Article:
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Chicago Throws Out 23,000 Duplicate Tickets Issued Since 1992 to Motorists Who Didn’t Have Vehicle Stickers

The move is the city’s latest effort to reform its troubled ticketing and debt collection practices.

The city of Chicago said Thursday it has dismissed some 23,000 outstanding duplicate vehicle sticker tickets and will refund motorists who have already paid for an additional 12,000 duplicates dating to the early 1990s.

The decision was made Wednesday, city officials said, five months after a ProPublica Illinois and WBEZ investigation revealed that, on nearly 20,000 occasions since 2007, motorists had been been cited more than once on the same day, in apparent violation of the municipal code.

The city’s decision affects even more drivers because its analysis of ticket data extends to duplicate citations issued since 1992, adding 15 years’ worth of sticker tickets to the equation.

Motorists in black and low-income neighborhoods see the highest rate of ticketing for vehicle sticker violations, including duplicates, ProPublica Illinois and WBEZ have found.

In one case, Chicago police officers issued three $200 sticker tickets to a motorist who had parked her vehicle outside her apartment at a gated, low-income housing development, all within 78 minutes.

The city is notifying motorists who paid for duplicate tickets so they can claim refunds online or by mail and is working to upgrade its technology to automatically void new duplicate tickets, Kristen Cabanban, a Finance Department spokeswoman, said in an emailed statement.

Officials did not announce the decision until Thursday afternoon, the same day a lawsuit was filed alleging the city had been issuing duplicate sticker tickets just to generate revenue from fines and late penalties.

“To be clear, we’ve been working on this for months,” Cabanban said. “We first had to understand the [scope] of the issue and then work to come up with a solution, followed by working with our IT vendor to perform the programming. Yesterday was the culmination of those efforts.”

The lawyer who filed the lawsuit, Jacie Zolna, said he didn’t “believe it for a minute.”

“This is them finding out at 4 p.m. last night I was going to sue them, and now they’re scrambling around to make it seem like they are doing it out of the goodness of their heart. … It just proves that these types of lawsuits are the only thing that will make the city change these illegal practices,” he said.

Zolna, who filed the lawsuit in Cook County Circuit Court, has sued the city before over ticket issues. Last year, he won a nearly $39 million settlement on behalf of motorists who did not receive adequate notice for automatic red-light and speed-camera tickets in the city. In another case, filed in July, Zolna accused the city of violating a state cap on ticket penalties. That case is pending.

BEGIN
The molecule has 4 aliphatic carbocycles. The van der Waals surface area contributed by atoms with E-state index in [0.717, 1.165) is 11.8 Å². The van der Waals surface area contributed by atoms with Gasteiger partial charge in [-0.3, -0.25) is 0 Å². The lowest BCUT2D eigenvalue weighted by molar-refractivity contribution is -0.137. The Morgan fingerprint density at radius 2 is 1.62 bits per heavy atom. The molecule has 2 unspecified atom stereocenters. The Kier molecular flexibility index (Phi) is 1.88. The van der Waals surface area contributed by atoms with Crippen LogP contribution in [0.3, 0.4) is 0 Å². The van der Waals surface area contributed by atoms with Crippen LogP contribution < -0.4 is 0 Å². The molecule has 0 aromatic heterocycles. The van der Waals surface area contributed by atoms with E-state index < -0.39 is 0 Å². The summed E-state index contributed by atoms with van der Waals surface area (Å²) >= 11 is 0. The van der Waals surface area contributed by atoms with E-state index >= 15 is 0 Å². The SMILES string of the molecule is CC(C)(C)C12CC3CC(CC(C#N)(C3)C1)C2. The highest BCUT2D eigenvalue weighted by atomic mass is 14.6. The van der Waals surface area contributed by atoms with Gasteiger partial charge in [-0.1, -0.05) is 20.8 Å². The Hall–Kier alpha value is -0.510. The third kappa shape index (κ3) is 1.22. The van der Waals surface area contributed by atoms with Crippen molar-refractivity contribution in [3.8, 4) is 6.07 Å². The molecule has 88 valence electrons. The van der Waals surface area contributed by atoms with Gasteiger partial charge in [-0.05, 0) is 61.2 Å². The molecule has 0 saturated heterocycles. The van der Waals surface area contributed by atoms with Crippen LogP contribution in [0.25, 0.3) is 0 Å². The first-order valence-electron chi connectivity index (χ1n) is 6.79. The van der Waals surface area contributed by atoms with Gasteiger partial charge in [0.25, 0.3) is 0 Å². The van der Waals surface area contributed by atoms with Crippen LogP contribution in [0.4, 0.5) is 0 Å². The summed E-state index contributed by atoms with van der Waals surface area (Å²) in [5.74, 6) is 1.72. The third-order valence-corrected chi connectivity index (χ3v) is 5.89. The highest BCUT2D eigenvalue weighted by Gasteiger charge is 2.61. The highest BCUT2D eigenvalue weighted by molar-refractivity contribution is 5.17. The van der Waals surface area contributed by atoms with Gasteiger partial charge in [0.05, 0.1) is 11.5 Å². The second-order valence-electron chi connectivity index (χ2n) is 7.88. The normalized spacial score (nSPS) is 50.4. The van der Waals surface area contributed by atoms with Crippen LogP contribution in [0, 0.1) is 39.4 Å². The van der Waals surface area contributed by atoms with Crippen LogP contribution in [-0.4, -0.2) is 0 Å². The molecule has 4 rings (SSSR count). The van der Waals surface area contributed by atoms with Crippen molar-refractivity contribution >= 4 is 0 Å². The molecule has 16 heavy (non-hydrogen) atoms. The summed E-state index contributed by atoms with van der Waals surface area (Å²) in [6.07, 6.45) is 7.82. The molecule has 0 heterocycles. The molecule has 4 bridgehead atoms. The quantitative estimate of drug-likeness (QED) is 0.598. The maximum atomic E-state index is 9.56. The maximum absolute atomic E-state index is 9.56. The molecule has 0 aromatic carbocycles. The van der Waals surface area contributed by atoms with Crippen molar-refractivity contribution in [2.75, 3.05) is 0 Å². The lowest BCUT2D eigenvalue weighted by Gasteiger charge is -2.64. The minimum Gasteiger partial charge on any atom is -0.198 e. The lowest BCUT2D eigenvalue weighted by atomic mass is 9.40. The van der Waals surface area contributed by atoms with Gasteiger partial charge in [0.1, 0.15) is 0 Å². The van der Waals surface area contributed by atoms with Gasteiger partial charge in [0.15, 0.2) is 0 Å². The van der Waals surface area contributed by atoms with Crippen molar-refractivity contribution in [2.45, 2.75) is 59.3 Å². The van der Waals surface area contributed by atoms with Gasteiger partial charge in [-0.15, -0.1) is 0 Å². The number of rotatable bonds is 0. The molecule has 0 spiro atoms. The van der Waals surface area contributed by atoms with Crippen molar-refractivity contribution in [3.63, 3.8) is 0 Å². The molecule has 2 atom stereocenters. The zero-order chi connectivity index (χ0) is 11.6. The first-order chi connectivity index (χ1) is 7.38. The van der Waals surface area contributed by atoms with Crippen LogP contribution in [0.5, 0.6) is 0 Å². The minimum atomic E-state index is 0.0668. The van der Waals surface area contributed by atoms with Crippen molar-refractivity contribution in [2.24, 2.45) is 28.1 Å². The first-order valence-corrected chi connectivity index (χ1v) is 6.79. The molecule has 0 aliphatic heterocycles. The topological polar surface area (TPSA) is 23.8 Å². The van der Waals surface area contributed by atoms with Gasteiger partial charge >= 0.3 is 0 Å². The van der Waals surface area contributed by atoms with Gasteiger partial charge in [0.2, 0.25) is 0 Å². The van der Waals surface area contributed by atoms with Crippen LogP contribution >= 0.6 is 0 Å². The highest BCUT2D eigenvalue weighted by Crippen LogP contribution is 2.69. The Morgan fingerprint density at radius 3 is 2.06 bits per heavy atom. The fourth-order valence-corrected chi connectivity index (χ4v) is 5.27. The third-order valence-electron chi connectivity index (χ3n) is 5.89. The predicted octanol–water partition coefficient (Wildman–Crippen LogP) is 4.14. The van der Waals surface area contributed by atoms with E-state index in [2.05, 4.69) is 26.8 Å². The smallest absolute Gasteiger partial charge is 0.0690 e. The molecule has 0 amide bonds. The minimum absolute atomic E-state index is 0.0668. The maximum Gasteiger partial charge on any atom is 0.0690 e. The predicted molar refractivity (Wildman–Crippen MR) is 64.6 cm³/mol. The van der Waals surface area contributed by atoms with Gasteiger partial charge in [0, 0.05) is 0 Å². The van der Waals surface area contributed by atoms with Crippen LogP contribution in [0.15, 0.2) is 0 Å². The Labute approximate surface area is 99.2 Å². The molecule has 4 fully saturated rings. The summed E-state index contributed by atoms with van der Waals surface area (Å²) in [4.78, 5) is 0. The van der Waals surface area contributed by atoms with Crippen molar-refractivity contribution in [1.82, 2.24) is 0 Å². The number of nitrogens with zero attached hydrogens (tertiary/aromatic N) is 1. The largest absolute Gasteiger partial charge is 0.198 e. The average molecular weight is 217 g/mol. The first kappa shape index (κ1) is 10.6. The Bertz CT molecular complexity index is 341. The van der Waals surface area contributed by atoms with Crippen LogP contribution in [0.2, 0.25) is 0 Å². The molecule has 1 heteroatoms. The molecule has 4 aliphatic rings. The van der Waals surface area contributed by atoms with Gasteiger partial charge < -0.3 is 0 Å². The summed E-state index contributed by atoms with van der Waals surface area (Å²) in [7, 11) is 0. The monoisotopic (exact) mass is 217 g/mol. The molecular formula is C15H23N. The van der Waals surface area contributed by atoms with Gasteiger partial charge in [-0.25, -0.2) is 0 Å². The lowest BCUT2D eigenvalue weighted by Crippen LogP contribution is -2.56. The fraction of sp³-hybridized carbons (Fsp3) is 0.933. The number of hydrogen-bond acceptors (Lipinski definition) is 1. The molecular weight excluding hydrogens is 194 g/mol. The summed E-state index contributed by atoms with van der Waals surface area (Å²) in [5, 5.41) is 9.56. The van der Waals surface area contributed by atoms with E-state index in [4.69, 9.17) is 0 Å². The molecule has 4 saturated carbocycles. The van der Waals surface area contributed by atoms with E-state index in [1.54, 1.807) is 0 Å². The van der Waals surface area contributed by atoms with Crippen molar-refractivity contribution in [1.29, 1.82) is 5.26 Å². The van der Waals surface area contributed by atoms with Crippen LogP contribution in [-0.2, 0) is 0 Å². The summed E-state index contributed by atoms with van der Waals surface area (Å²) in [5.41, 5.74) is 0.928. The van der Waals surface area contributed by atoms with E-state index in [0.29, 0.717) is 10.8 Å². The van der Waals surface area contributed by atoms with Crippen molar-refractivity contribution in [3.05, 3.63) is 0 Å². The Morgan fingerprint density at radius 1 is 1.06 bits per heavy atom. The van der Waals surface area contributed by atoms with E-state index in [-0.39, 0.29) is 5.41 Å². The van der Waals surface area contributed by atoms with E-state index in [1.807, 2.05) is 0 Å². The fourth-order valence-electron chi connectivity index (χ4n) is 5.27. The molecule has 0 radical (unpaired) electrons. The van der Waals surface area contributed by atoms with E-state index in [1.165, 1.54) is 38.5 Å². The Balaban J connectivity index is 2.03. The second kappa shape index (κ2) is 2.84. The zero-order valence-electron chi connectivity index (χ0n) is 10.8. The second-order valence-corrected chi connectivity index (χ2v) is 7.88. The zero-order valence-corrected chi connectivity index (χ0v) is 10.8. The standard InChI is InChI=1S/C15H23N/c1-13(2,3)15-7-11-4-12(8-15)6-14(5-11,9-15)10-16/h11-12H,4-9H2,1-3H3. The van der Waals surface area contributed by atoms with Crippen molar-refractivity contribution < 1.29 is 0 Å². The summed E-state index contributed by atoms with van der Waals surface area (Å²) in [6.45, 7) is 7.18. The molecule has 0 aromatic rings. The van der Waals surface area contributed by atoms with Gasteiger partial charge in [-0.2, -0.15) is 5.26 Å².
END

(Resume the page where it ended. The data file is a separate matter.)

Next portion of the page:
Vehicle sticker requirements are fairly unique among large U.S. cities. Chicago requires motorists to buy annual stickers — typically between $88 and $139, depending on vehicle weight — and affix them to the windshields of their cars. Revenue from sticker sales goes to fund street repair.

At $200, the sticker ticket is one of the most expensive in the city and has contributed to hundreds of millions of dollars of debt and thousands of bankruptcies, particularly in black neighborhoods. With late penalties, one ticket can cost $488.

Lauren Nolan, research director at Woodstock Institute, a nonprofit policy organization that issued a report on ticketing disparities over the summer, called the city’s decision to dismiss the duplicate tickets a sign of progress but said more work lies ahead to make the system less punishing to the poor.

“This represents a drop in the bucket as it relates to the ticket issues more broadly,” she said, “but it’s good residents are no longer being hit with purely administrative errors which should never have happened in the first place.”

It’s unclear if the city’s decision to dismiss unpaid tickets and issue refunds will render the most recent lawsuit moot. The lawsuit also took aim at duplicate tickets for another type of vehicle compliance violation that vexes Chicago motorists every year: expired license plates. An analysis of city ticket data by ProPublica Illinois and WBEZ show close to 100,000 instances of duplicate citations for expired license plates since 2007.

One of the two plaintiffs in the city sticker lawsuit is a Chicago firefighter, Rodney Shelton, who filed for bankruptcy in 2015 after he lost his driver’s license and faced losing his job over unpaid tickets — including some duplicates. Shelton had racked up thousands of dollars in ticket debt on a broken-down car he had left on a vacant lot next to a relative’s home in the Garfield Park neighborhood.

“It was a no-brainer to say enough is enough,” he said. “I’ve already gone through enough. It has to get better.”

The city’s move came as momentum grows for reform of the city’s ticketing and debt collection practices. The Chicago City Council this month approved a plan to allow motorists to buy city stickers in four-month installments. The measure, from City Clerk Anna Valencia, is meant to help low-income drivers afford stickers so they won’t get ticketed.

The City Council also approved a Law Department proposal to forgive some debt and create more affordable payment plans for motorists who file for bankruptcy under Chapter 7. Most drivers who file for bankruptcy over unpaid tickets use Chapter 13, which typically ends without any debt relief.

Next month, aldermen may tackle yet another set of proposed reforms that would limit license suspensions over unpaid tickets and allow community service instead of debt repayment.


David Eads/ProPublica Illinois and Elliott Ramos/WBEZ

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